Wampsville An unvaccinated cow is the first confirmed animal to be infected with the rabies virus in Madison County. The County Health Department is again warning farmers and owners of livestock to be aware that rabid wildlife is present throughout the Central New York area.
Madison County’s first positive rabies case of 2014 occurred in early February and involved a sick cow in the town of Lebanon. This was the fourth report of a farm animal being infected with rabies since 2012. A cow from the town of Fenner died from the rabies virus in August 2012, a goat from the town of Smithfield tested positive for rabies in October 2013, followed by a cow in the town of Madison in January 2013. Following each incident, the respective animal’s caretakers received rabies post-exposure treatment arranged by the health department.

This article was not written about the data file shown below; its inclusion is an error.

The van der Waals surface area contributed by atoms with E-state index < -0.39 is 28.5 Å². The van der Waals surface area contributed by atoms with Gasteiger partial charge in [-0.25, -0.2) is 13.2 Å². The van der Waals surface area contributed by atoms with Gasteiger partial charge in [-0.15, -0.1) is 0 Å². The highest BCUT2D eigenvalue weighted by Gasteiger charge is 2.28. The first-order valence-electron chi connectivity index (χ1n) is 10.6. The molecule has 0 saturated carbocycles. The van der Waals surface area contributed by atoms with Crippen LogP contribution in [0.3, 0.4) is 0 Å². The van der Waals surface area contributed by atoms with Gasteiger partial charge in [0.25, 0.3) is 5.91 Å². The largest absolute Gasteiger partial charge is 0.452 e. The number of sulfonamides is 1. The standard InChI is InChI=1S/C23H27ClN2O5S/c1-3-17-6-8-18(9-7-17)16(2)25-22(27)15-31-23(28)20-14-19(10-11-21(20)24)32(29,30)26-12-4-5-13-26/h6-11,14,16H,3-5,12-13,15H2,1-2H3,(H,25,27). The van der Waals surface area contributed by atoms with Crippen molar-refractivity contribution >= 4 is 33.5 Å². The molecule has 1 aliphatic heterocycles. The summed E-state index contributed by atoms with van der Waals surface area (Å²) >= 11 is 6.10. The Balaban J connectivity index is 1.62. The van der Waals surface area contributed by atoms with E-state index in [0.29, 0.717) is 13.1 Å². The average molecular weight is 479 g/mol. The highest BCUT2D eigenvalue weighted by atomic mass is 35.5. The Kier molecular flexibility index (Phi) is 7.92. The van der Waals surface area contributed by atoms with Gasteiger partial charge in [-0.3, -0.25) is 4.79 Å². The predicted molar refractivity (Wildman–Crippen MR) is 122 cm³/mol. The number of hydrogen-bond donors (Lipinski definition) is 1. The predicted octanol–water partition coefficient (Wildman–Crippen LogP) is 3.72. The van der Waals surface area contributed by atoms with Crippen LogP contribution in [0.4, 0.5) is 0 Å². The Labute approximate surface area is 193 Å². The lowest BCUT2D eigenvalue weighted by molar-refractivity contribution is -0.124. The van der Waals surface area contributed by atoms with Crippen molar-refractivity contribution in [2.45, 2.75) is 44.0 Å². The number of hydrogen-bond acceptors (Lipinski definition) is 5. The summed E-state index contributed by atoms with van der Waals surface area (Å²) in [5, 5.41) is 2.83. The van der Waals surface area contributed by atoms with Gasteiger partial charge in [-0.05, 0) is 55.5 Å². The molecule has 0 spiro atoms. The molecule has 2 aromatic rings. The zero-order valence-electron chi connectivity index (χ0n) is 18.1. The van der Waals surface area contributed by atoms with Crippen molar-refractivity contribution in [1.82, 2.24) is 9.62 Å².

Farmers and other livestock owners are encouraged to be familiar with the signs of rabies, and to promptly report incidents of livestock exhibiting abnormal behavior or otherwise ill to their veterinarian and the health department.
The National Association of State Public Health Veterinarians recommends all horses be vaccinated against rabies, and there are rabies vaccines licensed for cattle, horses and sheep. Consideration should also be given to vaccinating livestock that are particularly valuable as well as any livestock that have frequent contact with humans, such as those who compete at fairs or are exhibited at petting zoos and other public venues.
Vaccination should also be considered for animals housed in structures with roosting bats or frequented by bats or feral cats. Keeping barns secure from outside wildlife is an important measure to safeguard both animals and the people who care for them. Barns, fences and other barriers capable of deterring the entry of sick wildlife should be maintained in good repair, and doors kept closed when possible, especially at night.